During the afternoon session, the focus was on establishing qualitative research guidelines based on the PrevNet Model of Healthy Relationships, a well-respected research framework in Canada that works in the areas of safe schools, bullying prevention and the importance of strong relationships for student success, which the organizers believe to be consistent with the restorative framework. The standards include social-emotional intelligence; skills, knowledge and understanding; social architecture and strategies; and supports. For this portion of the day participants were divided into three streams — staff, administration and students. This gave each group a chance to discuss in private with their peers their own unique perspectives on system-wide restorative practices implementation, and it gave them the opportunity to share things they might not feel comfortable sharing in mixed groupings. Questions were posed in each topic area. On social and emotional intelligence, for instance, students responded to a two-part prompt: “When I am respected even in a difficult situation, I’m more likely to…” and “When I feel blamed or judged, I am more likely to…” Teachers and staff were asked, “Are there some students that restorative practices works better with than others? What qualities do they have? What students doesn’t it work as well for?” Administrators discussed, “What qualities would you identify in staff that you would describe as ‘restorative’ in their practice or approach?” Analysis of these responses have also been included in the final report.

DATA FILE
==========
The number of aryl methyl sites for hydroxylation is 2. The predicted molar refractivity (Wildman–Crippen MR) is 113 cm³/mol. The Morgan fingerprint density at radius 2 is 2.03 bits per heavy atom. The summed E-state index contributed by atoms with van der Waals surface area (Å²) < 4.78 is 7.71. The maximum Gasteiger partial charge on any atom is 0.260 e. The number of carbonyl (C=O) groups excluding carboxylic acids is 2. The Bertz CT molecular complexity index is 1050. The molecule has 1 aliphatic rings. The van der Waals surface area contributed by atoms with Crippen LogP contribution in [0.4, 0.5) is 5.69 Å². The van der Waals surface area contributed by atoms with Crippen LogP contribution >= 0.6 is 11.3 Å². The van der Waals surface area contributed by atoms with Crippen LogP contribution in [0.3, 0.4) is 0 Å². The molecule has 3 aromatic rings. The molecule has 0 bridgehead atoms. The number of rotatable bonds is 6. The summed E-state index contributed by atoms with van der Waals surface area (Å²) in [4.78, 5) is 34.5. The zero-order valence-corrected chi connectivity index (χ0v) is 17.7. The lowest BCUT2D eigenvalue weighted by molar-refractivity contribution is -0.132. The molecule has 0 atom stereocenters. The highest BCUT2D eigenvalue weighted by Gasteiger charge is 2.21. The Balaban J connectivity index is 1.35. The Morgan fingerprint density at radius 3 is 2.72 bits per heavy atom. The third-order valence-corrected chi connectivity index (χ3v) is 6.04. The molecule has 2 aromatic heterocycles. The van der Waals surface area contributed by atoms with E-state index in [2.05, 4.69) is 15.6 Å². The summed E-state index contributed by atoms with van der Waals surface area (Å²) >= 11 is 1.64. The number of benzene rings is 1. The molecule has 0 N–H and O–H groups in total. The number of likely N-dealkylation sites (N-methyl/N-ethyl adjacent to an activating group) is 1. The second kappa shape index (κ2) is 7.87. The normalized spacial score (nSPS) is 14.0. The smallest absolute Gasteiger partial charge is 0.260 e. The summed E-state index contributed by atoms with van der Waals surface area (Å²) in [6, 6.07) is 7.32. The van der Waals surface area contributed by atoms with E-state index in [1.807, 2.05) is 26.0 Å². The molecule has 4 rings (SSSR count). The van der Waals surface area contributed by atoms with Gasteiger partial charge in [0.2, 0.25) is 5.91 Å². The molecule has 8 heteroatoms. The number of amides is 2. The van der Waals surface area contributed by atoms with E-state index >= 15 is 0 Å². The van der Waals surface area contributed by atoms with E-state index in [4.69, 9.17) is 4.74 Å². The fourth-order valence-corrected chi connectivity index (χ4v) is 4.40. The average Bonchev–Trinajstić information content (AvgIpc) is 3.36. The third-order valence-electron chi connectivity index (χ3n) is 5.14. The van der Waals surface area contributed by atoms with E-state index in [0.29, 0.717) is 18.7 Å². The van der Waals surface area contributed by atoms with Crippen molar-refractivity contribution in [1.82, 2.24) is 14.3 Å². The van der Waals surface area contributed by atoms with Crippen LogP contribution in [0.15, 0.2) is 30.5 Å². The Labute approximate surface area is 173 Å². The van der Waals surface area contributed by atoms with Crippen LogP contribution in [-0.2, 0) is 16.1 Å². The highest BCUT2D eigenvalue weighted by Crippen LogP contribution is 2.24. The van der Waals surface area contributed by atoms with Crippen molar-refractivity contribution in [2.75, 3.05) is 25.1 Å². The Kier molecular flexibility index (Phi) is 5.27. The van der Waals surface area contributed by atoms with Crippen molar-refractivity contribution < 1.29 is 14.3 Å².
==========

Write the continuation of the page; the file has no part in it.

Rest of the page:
Dr. Shannon Moore, associate professor in the Department of Child & Youth Studies at Brock University, who conducted a literature review, helped frame the research component for the day and prepared the final report, commented, “What I deeply valued [about the symposium] was that there were individuals from the Ministry of Education, school administrators, superintendents, teachers, principals and a lot of young people with a good range of age. Everybody was in this large room sitting at round tables. We moved around, sat with people we didn’t know, broke into different groups. Just the experience of being in that conference reflected the spirit of restorative practices, the sense of valuing voice and a deconstructing of that hierarchy we always find ourselves in, not only in schools but in other institutions.”